5G: Can you feel the rush?

The promise of 5g beckons, but like many transformational technologies, the devil is in the detail.

What will 5G bring? If you’re listening to the telcos, it should be compared to a major religious event. It’s all probably good publicity, but as to who’s actually going to get the bragging rights as the new networks are rolled out is anybody’s guess. Competition among telcos is fierce, and it’s not going to be any different with the next generation of networks.


5G (or ImT-2020) offers true transformation. We’re talking gigabyte connection speeds, so between 1gbps to 20gbps. That means large files, such as Hd films, can be downloaded in seconds. It will also truly unlock streaming media, holographic video and autonomous vehicles. And latency, or at least at noticeable levels, will be a thing of the past.

Cities, and the things in them – using increasing amounts of data – will become smart. Cloud services, too, will also come into their own.

And once the door has been opened, we will pour through it. The GSM Association says it expects 5G connections to pass a billion by 2025, or over 10% of total mobile connections. It’s thought that this era of connectivity will also unlock new opportunities, driven partly by increased spending on communications equipment. New capabilities will bring greater productivity, in turn bringing new employment opportunities.

At the time of writing, AT&T had just announced it had made the world’s first call using full production 5G equipment outside of a lab, and that it would be rolling out fixed broadband 5G in five more US cities to add to the 12 that already have it. Verizon, Ericsson, and T-mobile, among others, are also milking their trials for all they’re worth.

Not to be outdone, Vodacom has launched a commercial 5G service in lesotho, using its 3.5gHz spectrum to deliver fixed-wireless access to two enterprise customers. This spectrum is not available to South African customers.


In short, it’s all going to operate in the highfrequency spectrum band, or between 30gHz and 300gHz. This spectrum is suited to the mass transference of data, but it doesn’t have the range of 4G networks, meaning that many, many more antennae are going to be needed. The antennae are also going to sprout from everywhere: buildings, lampposts and traffic lights.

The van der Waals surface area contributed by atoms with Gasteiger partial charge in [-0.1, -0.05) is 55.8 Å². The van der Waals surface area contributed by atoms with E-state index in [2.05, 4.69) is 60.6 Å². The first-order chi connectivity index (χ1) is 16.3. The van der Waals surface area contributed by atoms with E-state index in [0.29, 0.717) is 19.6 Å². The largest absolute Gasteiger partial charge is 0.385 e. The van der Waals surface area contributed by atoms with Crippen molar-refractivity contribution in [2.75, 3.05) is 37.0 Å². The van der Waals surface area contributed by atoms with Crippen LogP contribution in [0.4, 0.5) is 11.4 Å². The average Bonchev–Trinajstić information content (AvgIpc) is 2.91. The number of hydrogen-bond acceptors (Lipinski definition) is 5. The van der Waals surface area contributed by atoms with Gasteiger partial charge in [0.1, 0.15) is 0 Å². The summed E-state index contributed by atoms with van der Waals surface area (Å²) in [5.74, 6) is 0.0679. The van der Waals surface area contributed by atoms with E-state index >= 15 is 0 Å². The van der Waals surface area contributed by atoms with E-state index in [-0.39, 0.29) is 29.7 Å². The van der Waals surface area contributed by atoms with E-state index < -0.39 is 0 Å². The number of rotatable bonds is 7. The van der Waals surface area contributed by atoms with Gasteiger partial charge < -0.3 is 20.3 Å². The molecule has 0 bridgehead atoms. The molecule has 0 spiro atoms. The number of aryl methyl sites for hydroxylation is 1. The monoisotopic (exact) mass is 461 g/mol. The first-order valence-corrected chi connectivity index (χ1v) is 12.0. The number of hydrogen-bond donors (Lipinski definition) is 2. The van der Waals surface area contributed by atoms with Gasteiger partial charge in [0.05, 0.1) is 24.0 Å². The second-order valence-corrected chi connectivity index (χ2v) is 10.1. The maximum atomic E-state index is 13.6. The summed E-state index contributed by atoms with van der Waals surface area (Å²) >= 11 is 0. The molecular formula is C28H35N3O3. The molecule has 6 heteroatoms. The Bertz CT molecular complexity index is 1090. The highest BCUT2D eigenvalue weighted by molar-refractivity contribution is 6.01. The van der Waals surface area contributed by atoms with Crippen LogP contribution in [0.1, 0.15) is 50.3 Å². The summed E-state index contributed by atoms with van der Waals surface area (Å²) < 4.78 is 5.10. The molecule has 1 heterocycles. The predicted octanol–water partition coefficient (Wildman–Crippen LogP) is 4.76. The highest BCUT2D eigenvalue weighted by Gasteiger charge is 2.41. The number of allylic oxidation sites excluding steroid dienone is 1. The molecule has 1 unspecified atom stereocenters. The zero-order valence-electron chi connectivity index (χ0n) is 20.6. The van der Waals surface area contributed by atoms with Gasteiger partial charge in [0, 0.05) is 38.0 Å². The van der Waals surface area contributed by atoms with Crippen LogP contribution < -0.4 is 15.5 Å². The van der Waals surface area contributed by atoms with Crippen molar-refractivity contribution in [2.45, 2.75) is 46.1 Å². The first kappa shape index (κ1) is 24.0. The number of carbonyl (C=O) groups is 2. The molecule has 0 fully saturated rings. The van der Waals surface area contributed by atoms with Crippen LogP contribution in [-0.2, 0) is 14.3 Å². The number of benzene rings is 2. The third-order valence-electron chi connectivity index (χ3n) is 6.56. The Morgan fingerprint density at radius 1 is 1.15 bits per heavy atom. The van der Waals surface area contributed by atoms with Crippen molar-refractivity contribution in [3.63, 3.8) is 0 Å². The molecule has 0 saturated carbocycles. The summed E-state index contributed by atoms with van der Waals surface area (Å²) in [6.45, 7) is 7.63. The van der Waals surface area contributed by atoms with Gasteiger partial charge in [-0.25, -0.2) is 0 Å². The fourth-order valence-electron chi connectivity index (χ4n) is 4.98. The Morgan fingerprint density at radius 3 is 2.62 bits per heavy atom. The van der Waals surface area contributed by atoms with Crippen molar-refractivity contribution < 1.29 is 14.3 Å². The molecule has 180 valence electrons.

It’s all a lot more complicated than this, of course, and is going to mean some significant retooling of the core telco networks, including software increasingly doing the jobs that hardware does today. Also expect to hear a lot about network slicing, which will allow a physical network to be separated into virtual strands.

There’s also the increase in backhaul traffic, or the network backbone, to be considered, to which a number of solutions have been proposed, such as fibre, microwave and satellite, among others.


Telecommunications minister Siyabonga Cwele is on record as saying it will only be in 2020 when the spectrum necessary for the fifth generation networks will be made available to local telcos. He said at the International Telecommunication Union’s (ITU) Telecom world 2018 conference in durban that the standards first needed to be agreed upon by the ITU, which is slated for discussion at the world radio Congress in late 2019. The ITU is also hoping that there can be some kind of globally harmonised spectrum deal, which it says will minimise radio interference near borders and make international roaming simpler. But given the number of moving parts of the global bureaucracy, there are probably going to be some delays.


The ITU also released a report in durban, in which it said high levels of investment would be needed for the new networks. It estimates the cost of deploying a small cell-ready network, provided there’s already a commercially viable fibre backhaul available, to be in the neighbourhood of R100 million for a small city, to R830 million for a larger one. There’s less of a business case for rural areas, which it said had the potential to widen the digital divide.

The report, ‘Setting the Scene for 5G: Opportunities and Challenges’, says ‘care must be taken in establishing the commercial case and whether 5G is a real priority for the economy’. The report adds: “A 5G investment must be backed by a sound investment case.”
Wise words, and ones that it’s hoped are not forgotten in the mad rush to the future.

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